[ 265 Pa. Super. Page 384]

    stated that the lift was to be left somewhere on Route 18 and that someone would meet them to give more complete instructions. Mr. Paul Rogozan, another PennDOT employee, arrived at Donnelly's shortly after the two employees transporting the lift arrived. Mr. Rogozan approved the parking lot location of the lift. Mr. Donnelly, owner of the grocery, testified that he was not asked for permission to park the hi-lift in his lot. None of the individuals who worked in repairing the lift that day or in transporting it accurately charged time on their time cards to the piece of equipment in question. The lift was subsequently sold by Mr. Rogozan to Mr. Joseph Fontana, and then to the American International Coal Company, Inc. It was ultimately recovered by Pennsylvania State Police on July 14, 1975, in a garage in New Alexandria, Westmoreland County.

In Commonwealth v. Sullivan, 472 Pa. 129, 371 A.2d 468 (1977), the supreme court set forth the standard for appellate determination of sufficiency of evidence in cases in which the Commonwealth has relied solely upon circumstantial evidence.

"In determining the sufficiency of the evidence the test is whether, accepting as true all of the evidence of the Commonwealth and all reasonable inferences arising therefrom, upon which, if believed, a finder of fact could properly have based its verdict, such evidence was sufficient in law to prove the elements of the crime in question beyond a reasonable doubt.

This standard is equally applicable to cases where the evidence is circumstantial rather than direct so long as the combination of the evidence links the accused to the crime beyond a reasonable doubt. Moreover, it is not necessary that each piece of evidence be linked to the defendant beyond a reasonable doubt. It is only necessary that each piece of evidence include the defendant in the group who could be linked while excluding others, and that the combination of evidence link the defendant to the crime beyond a reasonable doubt. Restated, the facts and circumstances need not be absolutely incompatible with defendant's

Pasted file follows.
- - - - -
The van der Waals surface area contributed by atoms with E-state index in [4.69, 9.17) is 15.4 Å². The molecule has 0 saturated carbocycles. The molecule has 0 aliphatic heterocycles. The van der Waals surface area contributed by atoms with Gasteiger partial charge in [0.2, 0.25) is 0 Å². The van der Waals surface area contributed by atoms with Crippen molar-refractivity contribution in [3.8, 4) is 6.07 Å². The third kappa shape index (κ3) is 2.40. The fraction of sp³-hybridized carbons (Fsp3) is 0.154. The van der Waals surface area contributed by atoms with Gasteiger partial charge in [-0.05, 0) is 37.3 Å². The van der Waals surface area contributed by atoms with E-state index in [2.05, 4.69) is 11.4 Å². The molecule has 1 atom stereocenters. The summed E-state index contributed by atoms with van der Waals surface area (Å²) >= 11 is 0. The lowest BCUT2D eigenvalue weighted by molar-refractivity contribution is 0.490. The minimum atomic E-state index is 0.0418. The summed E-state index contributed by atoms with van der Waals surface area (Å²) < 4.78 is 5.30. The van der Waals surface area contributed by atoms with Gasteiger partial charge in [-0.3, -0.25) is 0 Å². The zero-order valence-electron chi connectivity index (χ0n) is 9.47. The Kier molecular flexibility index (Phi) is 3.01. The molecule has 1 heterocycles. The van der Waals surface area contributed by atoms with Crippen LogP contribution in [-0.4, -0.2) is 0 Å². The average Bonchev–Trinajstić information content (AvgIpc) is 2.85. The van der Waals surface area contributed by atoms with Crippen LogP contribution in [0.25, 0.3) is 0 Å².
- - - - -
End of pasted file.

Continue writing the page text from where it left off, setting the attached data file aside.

[ 265 Pa. Super. Page 385]

    innocence, but the question of any doubt is for the jury unless the evidence 'be so weak and inconclusive that as a matter of law no probability of fact can be drawn from the combined circumstances.'" Id., 412 Pa. at 149-50, 371 A.2d at 478 (citations omitted) (emphasis in original).

Under the facts recounted, we find appellant's assertion of insufficient evidence a purely specious one.

Appellant's final contention is that the court below erred in failing to grant his motion for severance made during the course of the trial. In conjunction therewith, appellant agreed to waive his right to assert later violation of his speedy trial rights and his right against double jeopardy. Counsel alleges that appellant's due process rights were violated and that he was subjected to an inherently prejudicial trial. Appellant's arguments center around his co-defendant Fontana's trial counsel, Mr. James Joseph.

It was developed at trial that Mr. Joseph was present when the hi-lift was being prepared for transport to Mr. Levitt, who purchased the lift from Fontana. Mr. Levitt endorsed a check for $2,500 and delivered it to Attorney Joseph's office, and Mr. Joseph ultimately filled in the payee's name.*fn3

There was also testimony that one evening a conference occurred in Mr. Joseph's office, at which Messrs. Levitt, Reed and Fontana were present. There was no evidence that any false testimony was contemplated during that meeting.

The granting of a severance is a clear area of judicial discretion. Commonwealth v. Shriner, 232 Pa. Super. 306, 332 A.2d 501 (1974). Further, the burden is on appellant to show that there was substantial prejudice to him as a result of the refusal to sever, Commonwealth v. Shriner, supra. Appellant asserts the possibility of prejudice, but our review of the record reveals none. The fact that a co-defendant

[ 265 Pa. Super. Page 386]

    may have had a better chance of being acquitted if tried separately is not sufficient to justify a severance. United States v. Clark, 398 F.Supp. 341 (E.D.Pa.1975).

We note first that appellant's involvement in this transaction was completely remote from any encounters with Attorney Joseph. The jury was adequately instructed to consider the defendants, and testimony on the involvement of each, separately. The verdicts demonstrate that it in fact had no difficulty in sifting the evidence and determining the guilt or innocence of each defendant separately. Mr. Braine and Mr. Murray were acquitted of all five charges against them.*fn4 Mr. Fontana was found guilty of all counts except theft by unlawful taking.*fn5 Appellant was convicted of only misapplication of entrusted or government property and conspiracy.

Although appellant's brief makes a noteworthy attack on the effectiveness of Mr. Fontana's trial counsel, he has no standing to advance the argument of ineffective assistance of co-defendant's counsel. As for his own right to due process and a fair trial, we cannot find any prejudice to appellant which would warrant a conclusion that he was deprived thereof and thereby entitled to a new trial.

Judgment of sentence affirmed.

[ 265 Pa. Super. Page 387]

Concurring statement by SPAETH, Judge:

I join in the majority's opinion, but on the issue of whether a preliminary hearing was required, I adhere to the opinion I expressed in Commonwealth v. Bestwick, 262 Pa. Super. 558, 396 A.2d 1311 (1978) (Opinion in Support of Affirmance by SPAETH, J.)